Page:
Photo by Melody

PlantFiles: Cowslip Primrose, Cowslip, St. Peter's Keys, Palsywort, Tisty-Tosty, Cowflops, Culver Keys
Primula veris

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Family: Primulaceae
Genus: Primula (PRIM-yew-luh) (Info)
Species: veris (VER-iss) (Info)

12 members have or want this plant for trade.

Category:
Perennials

Height:
6-12 in. (15-30 cm)

Spacing:
6-9 in. (15-22 cm)
9-12 in. (22-30 cm)

Hardiness:
USDA Zone 4a: to -34.4 C (-30 F)
USDA Zone 4b: to -31.6 C (-25 F)
USDA Zone 5a: to -28.8 C (-20 F)
USDA Zone 5b: to -26.1 C (-15 F)
USDA Zone 6a: to -23.3 C (-10 F)
USDA Zone 6b: to -20.5 C (-5 F)
USDA Zone 7a: to -17.7 C (0 F)
USDA Zone 7b: to -14.9 C (5 F)
USDA Zone 8a: to -12.2 C (10 F)
USDA Zone 8b: to -9.4 C (15 F)
USDA Zone 9a: to -6.6 C (20 F)
USDA Zone 9b: to -3.8 C (25 F)

Sun Exposure:
Light Shade
Partial to Full Shade

Danger:
Handling plant may cause skin irritation or allergic reaction

Bloom Color:
Pale Yellow
Bright Yellow

Bloom Time:
Mid Spring
Late Spring/Early Summer

Foliage:
Herbaceous
Veined

Other details:
This plant is attractive to bees, butterflies and/or birds
Flowers are fragrant
Requires consistently moist soil; do not let dry out between waterings
Self-sows freely; deadhead if you do not want volunteer seedlings next season

Soil pH requirements:
6.1 to 6.5 (mildly acidic)
6.6 to 7.5 (neutral)
7.6 to 7.8 (mildly alkaline)

Patent Information:
Non-patented

Propagation Methods:
By dividing the rootball
From seed; direct sow outdoors in fall
From seed; winter sow in vented containers, coldframe or unheated greenhouse
From seed; sow indoors before last frost

Seed Collecting:
Allow seedheads to dry on plants; remove and collect seeds
Seed does not store well; sow as soon as possible

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There are a total of 25 photos.
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Profile:

2 positives
1 neutral
No negatives

Gardeners' Notes:

RatingAuthorContent
Positive coriaceous On Feb 1, 2014, coriaceous from ROSLINDALE, MA wrote:

I was surprised and delighted to find that two cowslips I planted over a decade ago have prospered here in Boston Z6a with little care. They're very showy in bloom. They bloom well, and haven't suffered too badly from the slugs.

They're in dappled shade all day. The soil is a heavy acid silty urban mess, in a raised bed, with some organic amendment, and only watered sporadically during droughts. Though the books recommend frequent division, I have yet to divide either clump after 12 years.

I've never seen a self-sown seedling, but I don't know if that's due to site conditions/climate or to having two plants that can't cross-pollinate.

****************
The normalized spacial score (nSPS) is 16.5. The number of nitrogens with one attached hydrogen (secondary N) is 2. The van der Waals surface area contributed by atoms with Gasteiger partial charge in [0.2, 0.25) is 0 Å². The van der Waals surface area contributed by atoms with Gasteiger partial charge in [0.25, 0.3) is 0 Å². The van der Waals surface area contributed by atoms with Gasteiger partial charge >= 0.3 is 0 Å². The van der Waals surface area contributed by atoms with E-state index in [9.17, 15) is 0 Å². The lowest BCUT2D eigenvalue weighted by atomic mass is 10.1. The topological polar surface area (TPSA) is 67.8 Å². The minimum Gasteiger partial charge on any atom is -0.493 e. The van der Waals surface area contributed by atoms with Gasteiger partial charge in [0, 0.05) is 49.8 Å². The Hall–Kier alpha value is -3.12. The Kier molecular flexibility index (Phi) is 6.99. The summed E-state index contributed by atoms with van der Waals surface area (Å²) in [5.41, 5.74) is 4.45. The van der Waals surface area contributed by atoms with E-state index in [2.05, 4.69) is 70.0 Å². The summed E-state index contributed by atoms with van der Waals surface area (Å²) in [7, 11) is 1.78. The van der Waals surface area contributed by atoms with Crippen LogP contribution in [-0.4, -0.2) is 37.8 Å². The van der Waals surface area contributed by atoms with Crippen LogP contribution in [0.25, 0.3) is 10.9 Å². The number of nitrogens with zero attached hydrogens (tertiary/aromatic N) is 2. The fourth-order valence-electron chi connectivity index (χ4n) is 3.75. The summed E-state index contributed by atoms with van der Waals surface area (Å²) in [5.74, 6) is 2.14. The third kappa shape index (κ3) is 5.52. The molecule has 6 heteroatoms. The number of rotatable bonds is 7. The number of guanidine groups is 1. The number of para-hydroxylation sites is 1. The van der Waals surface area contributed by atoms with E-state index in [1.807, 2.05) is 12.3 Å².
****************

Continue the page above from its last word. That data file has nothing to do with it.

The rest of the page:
I was surprised by how well these have done, despite my negligence. They aren't often grown around here.

Positive gardeningfun On Apr 17, 2010, gardeningfun from Harpersfield, OH (Zone 5a) wrote:

Bluestone Nursery sold this to me under the name "Cabrillo". It looks just like this and is a Primula. It is wonderful and so cute. It came up right away in early spring and started blooming last week. The blooms are really opening up now and growing taller each day. They are around 6" tall now. They look real healthy. I couldn't find anything on them under the name "Cabrillo", but when I searched the titsy-tosty sites, I saw this and it looks just like mine. I'll have to take a picture and figure out how to post it.
I live in a very cold, windy site and had tons of snow this winter and it did great.

Neutral Baa On Dec 9, 2001, Baa wrote:

A variable, evergreen perennial from Europe.

Has slightly hairy rosettes of oblong-ovate, scalloped or toothed, mid green, wrinkled leaves. Bears drooping, yellow sometimes with orange spots at the base of the lobes, scented, funnel shaped flowers on one side of the flower stem and a light green conspicuous calyx.

The flower colour can vary from light yellow to deep red in cultivated forms.

Flowers April-July.

Likes a well drained, moist, fertile, lime soil in full sun or light shade.

Superb woodland or wild garden plant and will reward you with many seedlings if happy.

Can irritate sensitive skin.

Children used to suck the nectar from the flowers and the scent is a little like cow's breath (which smells sweet if you were feeling ill at the thought!). This isn't where its most used common name comes from though, its from the Old English Cu-slyppe because they thought it was more abundant in meadows with a lot of cow slops.

Once used as a medicinal (please don't try it) for nervous complaints and palsy (another common name is Palsywort) and in a cosmetic water (see irritation note).

Regional...

This plant has been said to grow in the following regions:

Bear Creek, Alaska
Roslindale, Massachusetts
Royal Oak, Michigan
Minneapolis, Minnesota
Helena, Montana
Hilton, New York
Geneva, Ohio
Coopersburg, Pennsylvania
Chimacum, Washington
Kalama, Washington
Walnut Grove, Washington



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